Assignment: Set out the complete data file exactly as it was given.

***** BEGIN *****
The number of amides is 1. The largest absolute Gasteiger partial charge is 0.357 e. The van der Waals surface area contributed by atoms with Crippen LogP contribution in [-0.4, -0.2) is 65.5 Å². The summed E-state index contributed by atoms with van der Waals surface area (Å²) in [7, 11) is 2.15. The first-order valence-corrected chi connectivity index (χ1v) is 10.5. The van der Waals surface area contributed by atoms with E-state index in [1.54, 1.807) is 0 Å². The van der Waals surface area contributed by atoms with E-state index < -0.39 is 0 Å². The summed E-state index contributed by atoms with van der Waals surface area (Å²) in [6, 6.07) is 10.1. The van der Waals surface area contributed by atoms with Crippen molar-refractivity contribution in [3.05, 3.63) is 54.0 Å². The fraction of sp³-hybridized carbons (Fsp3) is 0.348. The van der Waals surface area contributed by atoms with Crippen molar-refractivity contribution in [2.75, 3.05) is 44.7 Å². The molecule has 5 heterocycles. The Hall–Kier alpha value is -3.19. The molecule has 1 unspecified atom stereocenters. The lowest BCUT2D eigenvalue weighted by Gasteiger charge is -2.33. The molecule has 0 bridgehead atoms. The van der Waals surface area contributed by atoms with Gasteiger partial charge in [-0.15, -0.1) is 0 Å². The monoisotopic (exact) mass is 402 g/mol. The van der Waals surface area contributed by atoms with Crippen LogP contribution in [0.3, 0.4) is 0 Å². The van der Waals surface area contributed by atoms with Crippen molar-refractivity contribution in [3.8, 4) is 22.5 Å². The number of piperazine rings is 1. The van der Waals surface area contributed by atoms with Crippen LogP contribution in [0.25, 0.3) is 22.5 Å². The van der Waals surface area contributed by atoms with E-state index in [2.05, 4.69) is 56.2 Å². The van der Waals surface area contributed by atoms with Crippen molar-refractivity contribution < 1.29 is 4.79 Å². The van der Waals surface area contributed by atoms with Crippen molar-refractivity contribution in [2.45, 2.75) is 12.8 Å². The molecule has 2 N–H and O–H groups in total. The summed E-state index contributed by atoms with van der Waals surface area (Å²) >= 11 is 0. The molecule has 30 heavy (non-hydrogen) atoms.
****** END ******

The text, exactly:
The number of amides is 1. The largest absolute Gasteiger partial charge is 0.357 e. The van der Waals surface area contributed by atoms with Crippen LogP contribution in [-0.4, -0.2) is 65.5 Å². The summed E-state index contributed by atoms with van der Waals surface area (Å²) in [7, 11) is 2.15. The first-order valence-corrected chi connectivity index (χ1v) is 10.5. The van der Waals surface area contributed by atoms with E-state index in [1.54, 1.807) is 0 Å². The van der Waals surface area contributed by atoms with E-state index < -0.39 is 0 Å². The summed E-state index contributed by atoms with van der Waals surface area (Å²) in [6, 6.07) is 10.1. The van der Waals surface area contributed by atoms with Crippen molar-refractivity contribution in [3.05, 3.63) is 54.0 Å². The fraction of sp³-hybridized carbons (Fsp3) is 0.348. The van der Waals surface area contributed by atoms with Crippen molar-refractivity contribution in [2.75, 3.05) is 44.7 Å². The molecule has 5 heterocycles. The Hall–Kier alpha value is -3.19. The molecule has 1 unspecified atom stereocenters. The lowest BCUT2D eigenvalue weighted by Gasteiger charge is -2.33. The molecule has 0 bridgehead atoms. The van der Waals surface area contributed by atoms with Gasteiger partial charge in [-0.15, -0.1) is 0 Å². The monoisotopic (exact) mass is 402 g/mol. The van der Waals surface area contributed by atoms with Crippen LogP contribution in [0.3, 0.4) is 0 Å². The van der Waals surface area contributed by atoms with Crippen molar-refractivity contribution in [3.8, 4) is 22.5 Å². The number of piperazine rings is 1. The van der Waals surface area contributed by atoms with Crippen LogP contribution in [0.25, 0.3) is 22.5 Å². The van der Waals surface area contributed by atoms with E-state index in [2.05, 4.69) is 56.2 Å². The van der Waals surface area contributed by atoms with Crippen molar-refractivity contribution < 1.29 is 4.79 Å². The van der Waals surface area contributed by atoms with Crippen molar-refractivity contribution in [2.45, 2.75) is 12.8 Å². The molecule has 2 N–H and O–H groups in total. The summed E-state index contributed by atoms with van der Waals surface area (Å²) >= 11 is 0. The molecule has 30 heavy (non-hydrogen) atoms.